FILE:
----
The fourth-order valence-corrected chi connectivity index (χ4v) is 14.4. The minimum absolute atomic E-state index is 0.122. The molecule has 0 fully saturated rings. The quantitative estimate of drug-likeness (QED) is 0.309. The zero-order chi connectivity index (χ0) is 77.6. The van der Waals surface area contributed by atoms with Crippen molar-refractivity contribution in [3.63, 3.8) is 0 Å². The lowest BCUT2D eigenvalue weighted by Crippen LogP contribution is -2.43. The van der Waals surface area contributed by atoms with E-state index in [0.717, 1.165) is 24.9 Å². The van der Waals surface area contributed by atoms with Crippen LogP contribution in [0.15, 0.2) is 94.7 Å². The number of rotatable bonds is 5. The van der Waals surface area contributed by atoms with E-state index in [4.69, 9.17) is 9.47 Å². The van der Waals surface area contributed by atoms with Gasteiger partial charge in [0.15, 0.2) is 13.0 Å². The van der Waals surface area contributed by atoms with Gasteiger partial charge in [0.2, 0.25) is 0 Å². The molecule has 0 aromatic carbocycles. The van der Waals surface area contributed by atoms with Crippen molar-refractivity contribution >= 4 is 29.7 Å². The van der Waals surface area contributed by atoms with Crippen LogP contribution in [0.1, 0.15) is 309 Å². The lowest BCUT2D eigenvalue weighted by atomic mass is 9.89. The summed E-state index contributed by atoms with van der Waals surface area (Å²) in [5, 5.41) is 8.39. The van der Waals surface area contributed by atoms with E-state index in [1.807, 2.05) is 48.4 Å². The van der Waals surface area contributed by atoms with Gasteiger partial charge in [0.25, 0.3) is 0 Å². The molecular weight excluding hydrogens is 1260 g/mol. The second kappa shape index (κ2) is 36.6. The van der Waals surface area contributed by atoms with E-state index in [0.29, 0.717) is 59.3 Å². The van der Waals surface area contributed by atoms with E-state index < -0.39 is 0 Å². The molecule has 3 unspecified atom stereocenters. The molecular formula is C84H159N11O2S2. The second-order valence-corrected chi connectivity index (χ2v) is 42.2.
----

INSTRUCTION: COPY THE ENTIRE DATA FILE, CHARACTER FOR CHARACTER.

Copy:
The fourth-order valence-corrected chi connectivity index (χ4v) is 14.4. The minimum absolute atomic E-state index is 0.122. The molecule has 0 fully saturated rings. The quantitative estimate of drug-likeness (QED) is 0.309. The zero-order chi connectivity index (χ0) is 77.6. The van der Waals surface area contributed by atoms with Crippen molar-refractivity contribution in [3.63, 3.8) is 0 Å². The lowest BCUT2D eigenvalue weighted by Crippen LogP contribution is -2.43. The van der Waals surface area contributed by atoms with E-state index in [0.717, 1.165) is 24.9 Å². The van der Waals surface area contributed by atoms with Crippen LogP contribution in [0.15, 0.2) is 94.7 Å². The number of rotatable bonds is 5. The van der Waals surface area contributed by atoms with E-state index in [4.69, 9.17) is 9.47 Å². The van der Waals surface area contributed by atoms with Gasteiger partial charge in [0.15, 0.2) is 13.0 Å². The van der Waals surface area contributed by atoms with Gasteiger partial charge in [0.2, 0.25) is 0 Å². The molecule has 0 aromatic carbocycles. The van der Waals surface area contributed by atoms with Crippen molar-refractivity contribution >= 4 is 29.7 Å². The van der Waals surface area contributed by atoms with Crippen LogP contribution in [0.1, 0.15) is 309 Å². The lowest BCUT2D eigenvalue weighted by atomic mass is 9.89. The summed E-state index contributed by atoms with van der Waals surface area (Å²) in [5, 5.41) is 8.39. The van der Waals surface area contributed by atoms with E-state index in [1.807, 2.05) is 48.4 Å². The van der Waals surface area contributed by atoms with Gasteiger partial charge in [0.25, 0.3) is 0 Å². The molecular weight excluding hydrogens is 1260 g/mol. The second kappa shape index (κ2) is 36.6. The van der Waals surface area contributed by atoms with E-state index in [0.29, 0.717) is 59.3 Å². The van der Waals surface area contributed by atoms with E-state index < -0.39 is 0 Å². The molecule has 3 unspecified atom stereocenters. The molecular formula is C84H159N11O2S2. The second-order valence-corrected chi connectivity index (χ2v) is 42.2.